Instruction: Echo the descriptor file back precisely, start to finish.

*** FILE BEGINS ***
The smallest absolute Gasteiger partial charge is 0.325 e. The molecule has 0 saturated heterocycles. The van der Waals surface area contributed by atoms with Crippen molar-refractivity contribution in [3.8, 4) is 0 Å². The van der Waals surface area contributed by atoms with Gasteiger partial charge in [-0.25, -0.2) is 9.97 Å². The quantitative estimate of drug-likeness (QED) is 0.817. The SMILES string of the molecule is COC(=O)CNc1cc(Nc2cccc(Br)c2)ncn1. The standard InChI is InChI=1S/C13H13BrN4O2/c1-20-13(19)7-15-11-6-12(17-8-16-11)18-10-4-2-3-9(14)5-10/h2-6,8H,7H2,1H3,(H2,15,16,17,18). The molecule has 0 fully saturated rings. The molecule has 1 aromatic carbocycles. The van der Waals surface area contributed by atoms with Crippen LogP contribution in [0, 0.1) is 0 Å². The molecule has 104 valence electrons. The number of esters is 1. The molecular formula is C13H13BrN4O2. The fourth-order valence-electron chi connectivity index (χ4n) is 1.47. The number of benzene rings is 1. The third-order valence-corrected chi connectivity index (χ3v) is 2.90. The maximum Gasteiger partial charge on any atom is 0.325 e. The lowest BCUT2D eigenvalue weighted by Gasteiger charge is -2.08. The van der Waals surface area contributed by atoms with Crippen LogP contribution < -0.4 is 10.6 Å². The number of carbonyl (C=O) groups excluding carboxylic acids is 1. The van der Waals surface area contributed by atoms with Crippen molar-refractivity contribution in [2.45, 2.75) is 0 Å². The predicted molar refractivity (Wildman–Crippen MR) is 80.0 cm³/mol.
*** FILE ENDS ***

The smallest absolute Gasteiger partial charge is 0.325 e. The molecule has 0 saturated heterocycles. The van der Waals surface area contributed by atoms with Crippen molar-refractivity contribution in [3.8, 4) is 0 Å². The van der Waals surface area contributed by atoms with Gasteiger partial charge in [-0.25, -0.2) is 9.97 Å². The quantitative estimate of drug-likeness (QED) is 0.817. The SMILES string of the molecule is COC(=O)CNc1cc(Nc2cccc(Br)c2)ncn1. The standard InChI is InChI=1S/C13H13BrN4O2/c1-20-13(19)7-15-11-6-12(17-8-16-11)18-10-4-2-3-9(14)5-10/h2-6,8H,7H2,1H3,(H2,15,16,17,18). The molecule has 0 fully saturated rings. The molecule has 1 aromatic carbocycles. The van der Waals surface area contributed by atoms with Crippen LogP contribution in [0, 0.1) is 0 Å². The molecule has 104 valence electrons. The number of esters is 1. The molecular formula is C13H13BrN4O2. The fourth-order valence-electron chi connectivity index (χ4n) is 1.47. The number of benzene rings is 1. The third-order valence-corrected chi connectivity index (χ3v) is 2.90. The maximum Gasteiger partial charge on any atom is 0.325 e. The lowest BCUT2D eigenvalue weighted by Gasteiger charge is -2.08. The van der Waals surface area contributed by atoms with Crippen LogP contribution < -0.4 is 10.6 Å². The number of carbonyl (C=O) groups excluding carboxylic acids is 1. The van der Waals surface area contributed by atoms with Crippen molar-refractivity contribution in [2.45, 2.75) is 0 Å². The predicted molar refractivity (Wildman–Crippen MR) is 80.0 cm³/mol.